USDA Rural Development

(Jamie) Thanks for staying with us! Now Kyle and Ryan talk about how the Rural Development program has helped create infrastructure in rural areas for more than 80 years.
(Kyle) Hi this is Kyle Bauer from Kansas City, visiting with Ryan McMullen. He’s a State Director for USDA’s Rural Development Agency. Is that the right name for things? (Ryan) Actually it’s the USDA Rural Development Missionaria, which is comprised of three separate federal agencies, the Rural Business Service, Rural Utility Service and the Rural Housing Service. And we’ve had a lot of different labels over the years and so folks are not always familiar with what USDA Rural Development is today. But what we’ve been doing is something we’ve been doing for 80 years, starting with the Rural Electrification Administration, back in 1935, which basically started the premise that frankly it sometimes take a little bit of an extra helping hand up for rural communities to maintain the same infrastructure and quality of life that our urban neighbors do. So, all the way back 80 years ago, basically the government said, If you’ll come together as a cooperative to form these rural electric cooperatives, we’ll provide some government guarantees, some loan dollars to help you all organize your own electric cooperatives. And over the last 80 years, that same principle, of being that helping hand up, that little bit of extra for rural communities is something that we’ve continued. And it’s expanded from again, establishing those first electric cooperatives, to home loans, to helping establish rural water districts, to telephone cooperatives, to today being the driving force behind the expansion of high speed internet in rural America. (Kyle) So, why has the government cared for all those 80 years about developing infrastructure in the rural parts of the United States? (Ryan) Because rural America is the source of America’s food and energy and water. And to be able to maintain that infrastructure of being able to develop those natural resources that we have across the United States of America, ensure of rural communities and folks that live in rural America and are out there on the farm and our small businesses that help support those agricultural industries, to be able to maintain an infrastructure that can allow the United States to benefit from those vast resources that we have in the United States. (Kyle) And truly over the years whether it’s been the United States or other countries around the world, there has been an exodus from rural areas to urban areas because of those, we’ll say creature comforts or the things that we all have come to take for granted. (Ryan) Absolutely. And so in USDA Rural Development we certainly are cognizant of the fact that we see population declines in our rural community, particularly for the Great Plains states, the places you and I call home. And so we’re constantly working with rural communities to at least, stem that out migration and look at some of the things that are attractive to urban communities for a younger generation and be able to establish some of those creature comforts, some of those aspects of community that they find in urban areas, that in some instances can be replicated in rural communities. (Kyle) This is Kyle Bauer, with Ryan McMullen. He’s the Oklahoma State Director for Rural Development USDA. This is Kyle Bauer reporting. Back to you Jamie.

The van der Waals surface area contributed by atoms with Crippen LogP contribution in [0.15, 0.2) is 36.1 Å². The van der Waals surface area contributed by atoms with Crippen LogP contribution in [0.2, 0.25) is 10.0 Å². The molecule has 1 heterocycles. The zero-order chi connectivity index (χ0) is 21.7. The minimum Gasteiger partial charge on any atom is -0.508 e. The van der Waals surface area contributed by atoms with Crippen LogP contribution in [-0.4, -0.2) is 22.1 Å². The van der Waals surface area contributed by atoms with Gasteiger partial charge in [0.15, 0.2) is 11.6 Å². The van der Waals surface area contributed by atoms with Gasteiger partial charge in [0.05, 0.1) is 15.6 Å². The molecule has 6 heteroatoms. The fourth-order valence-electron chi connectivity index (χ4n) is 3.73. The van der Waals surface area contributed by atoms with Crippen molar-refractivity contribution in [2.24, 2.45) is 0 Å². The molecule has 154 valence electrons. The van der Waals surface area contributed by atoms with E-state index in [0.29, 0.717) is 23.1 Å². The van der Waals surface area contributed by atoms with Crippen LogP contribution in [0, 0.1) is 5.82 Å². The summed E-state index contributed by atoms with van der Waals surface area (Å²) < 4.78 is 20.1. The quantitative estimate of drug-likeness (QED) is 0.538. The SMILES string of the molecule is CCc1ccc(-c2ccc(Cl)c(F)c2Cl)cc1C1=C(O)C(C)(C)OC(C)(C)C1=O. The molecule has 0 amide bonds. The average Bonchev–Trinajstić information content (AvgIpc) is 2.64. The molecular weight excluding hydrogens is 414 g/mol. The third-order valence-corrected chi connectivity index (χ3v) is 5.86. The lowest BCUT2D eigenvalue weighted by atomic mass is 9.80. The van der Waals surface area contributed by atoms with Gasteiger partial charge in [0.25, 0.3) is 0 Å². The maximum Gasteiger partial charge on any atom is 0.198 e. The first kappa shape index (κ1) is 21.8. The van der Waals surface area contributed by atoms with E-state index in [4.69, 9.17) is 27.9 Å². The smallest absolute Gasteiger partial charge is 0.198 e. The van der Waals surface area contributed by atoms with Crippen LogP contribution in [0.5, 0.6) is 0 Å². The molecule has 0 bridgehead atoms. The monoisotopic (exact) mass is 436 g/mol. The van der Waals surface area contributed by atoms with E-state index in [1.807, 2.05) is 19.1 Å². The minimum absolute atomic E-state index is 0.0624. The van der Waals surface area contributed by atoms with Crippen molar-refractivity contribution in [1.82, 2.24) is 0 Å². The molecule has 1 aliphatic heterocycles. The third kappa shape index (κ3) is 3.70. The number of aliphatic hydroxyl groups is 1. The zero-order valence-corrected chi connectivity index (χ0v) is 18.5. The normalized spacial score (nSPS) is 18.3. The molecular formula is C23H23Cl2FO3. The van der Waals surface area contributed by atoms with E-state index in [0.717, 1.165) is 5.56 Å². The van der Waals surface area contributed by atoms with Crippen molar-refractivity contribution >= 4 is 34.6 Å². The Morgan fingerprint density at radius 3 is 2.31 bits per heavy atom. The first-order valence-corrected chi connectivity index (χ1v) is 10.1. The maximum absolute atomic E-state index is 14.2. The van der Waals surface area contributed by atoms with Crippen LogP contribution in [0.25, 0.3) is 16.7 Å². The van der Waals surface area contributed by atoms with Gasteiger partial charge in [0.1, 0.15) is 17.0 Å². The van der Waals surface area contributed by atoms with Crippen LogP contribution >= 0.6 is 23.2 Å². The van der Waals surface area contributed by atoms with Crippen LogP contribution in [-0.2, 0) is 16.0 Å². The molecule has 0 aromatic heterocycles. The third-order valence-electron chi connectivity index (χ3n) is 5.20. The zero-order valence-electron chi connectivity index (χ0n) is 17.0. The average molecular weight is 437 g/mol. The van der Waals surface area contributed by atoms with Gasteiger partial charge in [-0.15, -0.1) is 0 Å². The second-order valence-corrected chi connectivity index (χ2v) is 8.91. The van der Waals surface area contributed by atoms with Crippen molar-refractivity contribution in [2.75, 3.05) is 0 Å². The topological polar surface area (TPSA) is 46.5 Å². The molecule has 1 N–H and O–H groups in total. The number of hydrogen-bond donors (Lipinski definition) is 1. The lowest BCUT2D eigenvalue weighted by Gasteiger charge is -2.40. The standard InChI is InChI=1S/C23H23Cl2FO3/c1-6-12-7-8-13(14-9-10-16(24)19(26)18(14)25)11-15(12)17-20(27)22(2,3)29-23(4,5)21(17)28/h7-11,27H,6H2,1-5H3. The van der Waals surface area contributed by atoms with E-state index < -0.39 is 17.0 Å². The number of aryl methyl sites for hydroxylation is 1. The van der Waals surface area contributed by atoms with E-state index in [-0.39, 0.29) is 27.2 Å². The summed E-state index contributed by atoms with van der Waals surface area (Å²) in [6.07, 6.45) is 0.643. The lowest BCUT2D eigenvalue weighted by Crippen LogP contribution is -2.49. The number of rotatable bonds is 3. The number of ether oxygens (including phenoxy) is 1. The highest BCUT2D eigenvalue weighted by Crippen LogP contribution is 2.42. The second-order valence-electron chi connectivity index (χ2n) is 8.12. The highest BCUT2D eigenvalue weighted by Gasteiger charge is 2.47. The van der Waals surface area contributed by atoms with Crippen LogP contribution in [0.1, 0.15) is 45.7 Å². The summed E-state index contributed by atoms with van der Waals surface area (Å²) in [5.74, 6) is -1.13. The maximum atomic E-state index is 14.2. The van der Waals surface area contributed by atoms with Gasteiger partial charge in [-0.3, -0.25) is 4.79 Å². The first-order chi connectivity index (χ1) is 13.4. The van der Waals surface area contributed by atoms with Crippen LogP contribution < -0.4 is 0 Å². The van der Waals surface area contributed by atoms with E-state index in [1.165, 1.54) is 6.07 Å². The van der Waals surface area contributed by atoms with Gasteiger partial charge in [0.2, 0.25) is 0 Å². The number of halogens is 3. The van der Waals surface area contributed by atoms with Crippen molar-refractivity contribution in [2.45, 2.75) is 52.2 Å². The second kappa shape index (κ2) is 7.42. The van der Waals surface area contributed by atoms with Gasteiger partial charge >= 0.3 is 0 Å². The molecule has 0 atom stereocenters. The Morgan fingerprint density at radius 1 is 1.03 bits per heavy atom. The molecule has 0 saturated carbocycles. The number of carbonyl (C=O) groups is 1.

(Jamie) Don’t go away – after the break Kyle introduces us to Leonard Jordan, Associate Chief for Conservation with the NRCS.

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